The 6th Ranger Battalion set off from American lines on the 27th of January towards Cabanatuan. They had extensively studied maps and charts detailing the layout of the camp and the troops there as well as the surrounding region in the days prior to setting out. Consequently they were able to proceed unmolested to within five miles of the Cabanatuan POW camp by the 29th of January where they rendezvoused with the Filipino guerrillas. At this stage, owing to news of extensive Japanese troop movements in the region, they decided to delay the raid for 24 hours. Consequently it was the 30th of January before the Raid on Cabanatuan was initiated.
The raid began when the Filipino guerrillas severed the phone lines into the camp from Manila. The two main roads leading in and out of the camp were then blocked to prevent any reinforcements arriving. Then the mission into the camp proceeded. It had been arranged for a P-61 fighter plane to fly over the camp to distract the guards with the threat of a bombing mission. The camp was guarded by just over 200 Japanese, but speed was of the essence, as there were approximately 1,000 more Japanese in the wider vicinity and if news of the raid reached the town of Cabanatuan itself there were upwards of 8,000 Japanese stationed there ready to pounce.
While the camp guards were briefly distracted by the flyover the 6th Ranger Battalion and some of the Filipino guerrillas crawled forwards and entered through the front and back gates of the compound. During this action the Japanese were taken completely unawares and most of the camp guards were quickly overpowered. A difficulty arose when the POWs refused to cooperate with their rescuers, briefly believing that the commotion had been caused by a retreating Japanese battalion who were intent on massacring the surviving POWs on their way through. Once the confusion was alleviated, though, the 6th Battalion and the Filipino guerrillas were able to flee the camp with over 500 POWs in tow.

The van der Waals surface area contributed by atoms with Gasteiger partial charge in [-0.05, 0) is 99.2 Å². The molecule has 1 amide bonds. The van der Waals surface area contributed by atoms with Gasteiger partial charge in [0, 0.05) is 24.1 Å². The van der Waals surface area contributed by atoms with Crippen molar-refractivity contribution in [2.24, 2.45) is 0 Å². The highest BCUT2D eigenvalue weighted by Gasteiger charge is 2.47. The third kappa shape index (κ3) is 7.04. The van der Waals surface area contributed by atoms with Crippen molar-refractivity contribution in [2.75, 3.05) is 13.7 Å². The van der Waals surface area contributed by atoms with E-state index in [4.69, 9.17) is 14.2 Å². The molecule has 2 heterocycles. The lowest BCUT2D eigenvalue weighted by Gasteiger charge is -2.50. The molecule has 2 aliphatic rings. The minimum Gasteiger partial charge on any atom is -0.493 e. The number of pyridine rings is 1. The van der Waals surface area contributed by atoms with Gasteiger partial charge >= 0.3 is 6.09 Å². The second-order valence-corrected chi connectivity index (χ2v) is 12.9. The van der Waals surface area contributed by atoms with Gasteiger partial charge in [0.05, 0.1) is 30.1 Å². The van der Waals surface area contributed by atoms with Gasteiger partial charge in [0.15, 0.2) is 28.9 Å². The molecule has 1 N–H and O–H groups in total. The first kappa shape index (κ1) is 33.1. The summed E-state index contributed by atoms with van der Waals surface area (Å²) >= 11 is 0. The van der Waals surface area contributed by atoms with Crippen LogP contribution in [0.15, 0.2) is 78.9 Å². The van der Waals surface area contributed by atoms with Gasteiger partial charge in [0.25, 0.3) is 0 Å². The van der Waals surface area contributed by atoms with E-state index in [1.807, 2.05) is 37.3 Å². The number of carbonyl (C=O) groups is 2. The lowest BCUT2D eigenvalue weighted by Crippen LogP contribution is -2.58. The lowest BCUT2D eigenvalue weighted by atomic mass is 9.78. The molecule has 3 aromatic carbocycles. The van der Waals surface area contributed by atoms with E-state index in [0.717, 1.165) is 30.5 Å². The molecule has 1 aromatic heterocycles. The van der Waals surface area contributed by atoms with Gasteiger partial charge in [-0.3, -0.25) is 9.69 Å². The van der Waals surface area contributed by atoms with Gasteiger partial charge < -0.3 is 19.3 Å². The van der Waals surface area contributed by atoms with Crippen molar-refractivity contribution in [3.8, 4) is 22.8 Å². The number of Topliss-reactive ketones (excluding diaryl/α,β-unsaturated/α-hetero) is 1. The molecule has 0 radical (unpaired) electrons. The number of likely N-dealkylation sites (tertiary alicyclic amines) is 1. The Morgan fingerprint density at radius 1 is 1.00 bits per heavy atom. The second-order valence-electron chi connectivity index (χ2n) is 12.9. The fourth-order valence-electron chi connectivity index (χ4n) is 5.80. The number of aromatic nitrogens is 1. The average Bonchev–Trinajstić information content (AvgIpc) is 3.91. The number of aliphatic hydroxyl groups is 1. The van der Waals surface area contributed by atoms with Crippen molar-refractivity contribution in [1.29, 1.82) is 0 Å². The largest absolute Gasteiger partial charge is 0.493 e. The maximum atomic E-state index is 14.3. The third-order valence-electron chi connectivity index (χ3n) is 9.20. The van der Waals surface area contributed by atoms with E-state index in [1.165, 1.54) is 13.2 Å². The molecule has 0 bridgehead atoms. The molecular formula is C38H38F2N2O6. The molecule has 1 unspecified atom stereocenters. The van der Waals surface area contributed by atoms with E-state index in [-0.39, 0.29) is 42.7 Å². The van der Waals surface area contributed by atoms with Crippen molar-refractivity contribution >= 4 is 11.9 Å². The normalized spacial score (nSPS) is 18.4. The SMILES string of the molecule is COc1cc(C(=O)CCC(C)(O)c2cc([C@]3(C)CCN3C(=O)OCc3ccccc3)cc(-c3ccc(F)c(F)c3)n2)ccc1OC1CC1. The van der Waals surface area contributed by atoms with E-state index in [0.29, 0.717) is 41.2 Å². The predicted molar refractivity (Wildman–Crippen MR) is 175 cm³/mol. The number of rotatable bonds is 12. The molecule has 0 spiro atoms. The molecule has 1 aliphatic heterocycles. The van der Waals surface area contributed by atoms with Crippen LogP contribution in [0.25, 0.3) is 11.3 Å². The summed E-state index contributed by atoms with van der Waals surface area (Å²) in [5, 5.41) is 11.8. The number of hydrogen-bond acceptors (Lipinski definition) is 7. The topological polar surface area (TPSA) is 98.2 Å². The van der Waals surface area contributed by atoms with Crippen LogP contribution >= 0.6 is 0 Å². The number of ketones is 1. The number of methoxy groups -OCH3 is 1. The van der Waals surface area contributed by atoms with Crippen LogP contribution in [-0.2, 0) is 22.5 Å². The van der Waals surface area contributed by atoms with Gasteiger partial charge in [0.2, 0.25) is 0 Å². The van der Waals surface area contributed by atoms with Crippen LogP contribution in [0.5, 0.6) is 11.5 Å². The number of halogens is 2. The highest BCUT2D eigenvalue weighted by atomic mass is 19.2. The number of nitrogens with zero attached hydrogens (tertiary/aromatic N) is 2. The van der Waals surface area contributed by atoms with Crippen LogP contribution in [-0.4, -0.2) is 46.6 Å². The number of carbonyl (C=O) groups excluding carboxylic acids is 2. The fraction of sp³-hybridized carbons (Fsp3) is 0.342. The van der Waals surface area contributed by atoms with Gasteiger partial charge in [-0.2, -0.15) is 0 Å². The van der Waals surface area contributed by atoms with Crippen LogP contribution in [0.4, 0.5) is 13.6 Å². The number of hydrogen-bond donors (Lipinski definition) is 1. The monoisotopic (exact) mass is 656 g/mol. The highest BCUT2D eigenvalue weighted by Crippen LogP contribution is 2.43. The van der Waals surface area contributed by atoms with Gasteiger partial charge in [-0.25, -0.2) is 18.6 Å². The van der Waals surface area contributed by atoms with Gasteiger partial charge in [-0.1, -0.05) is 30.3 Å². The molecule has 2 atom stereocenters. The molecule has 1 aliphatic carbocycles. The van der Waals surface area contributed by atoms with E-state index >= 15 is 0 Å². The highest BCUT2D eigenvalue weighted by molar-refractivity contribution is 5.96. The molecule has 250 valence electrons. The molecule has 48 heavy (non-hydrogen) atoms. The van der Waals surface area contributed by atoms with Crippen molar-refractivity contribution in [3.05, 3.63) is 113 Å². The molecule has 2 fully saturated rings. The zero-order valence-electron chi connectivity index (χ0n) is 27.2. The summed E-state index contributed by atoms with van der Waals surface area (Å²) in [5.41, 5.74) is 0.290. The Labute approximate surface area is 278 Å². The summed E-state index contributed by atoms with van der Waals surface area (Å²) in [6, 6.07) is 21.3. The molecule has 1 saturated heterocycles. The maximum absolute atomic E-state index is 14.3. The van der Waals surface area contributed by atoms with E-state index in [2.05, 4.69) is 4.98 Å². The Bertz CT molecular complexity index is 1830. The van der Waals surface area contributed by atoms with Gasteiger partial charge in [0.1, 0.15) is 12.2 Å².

By now the wider Japanese forces in the area were aware that something was occurring at the POW camp and hundreds of troops were closing in on the Americans, their allies and the prisoners. What followed was one of the most daring escapes ever achieved in the annals of military history. Over the course of the next 24 hours the 6th Ranger Battalion led their convoy all the way back towards the American lines, while under regular Japanese fire. Two members of the 6th Battalion were killed and a handful or so of Filipino guerrillas and POWs were also killed or wounded, but this paled in comparison with the Japanese death toll. Over 500 Japanese troops lost their lives during the raid, while 511 POWs were rescued in total. Thus, the Raid on Cabanatuan proved to be a far more comprehensive escape of POWs in the Pacific theatre than was generally achieved anywhere on the European front during the Second World War.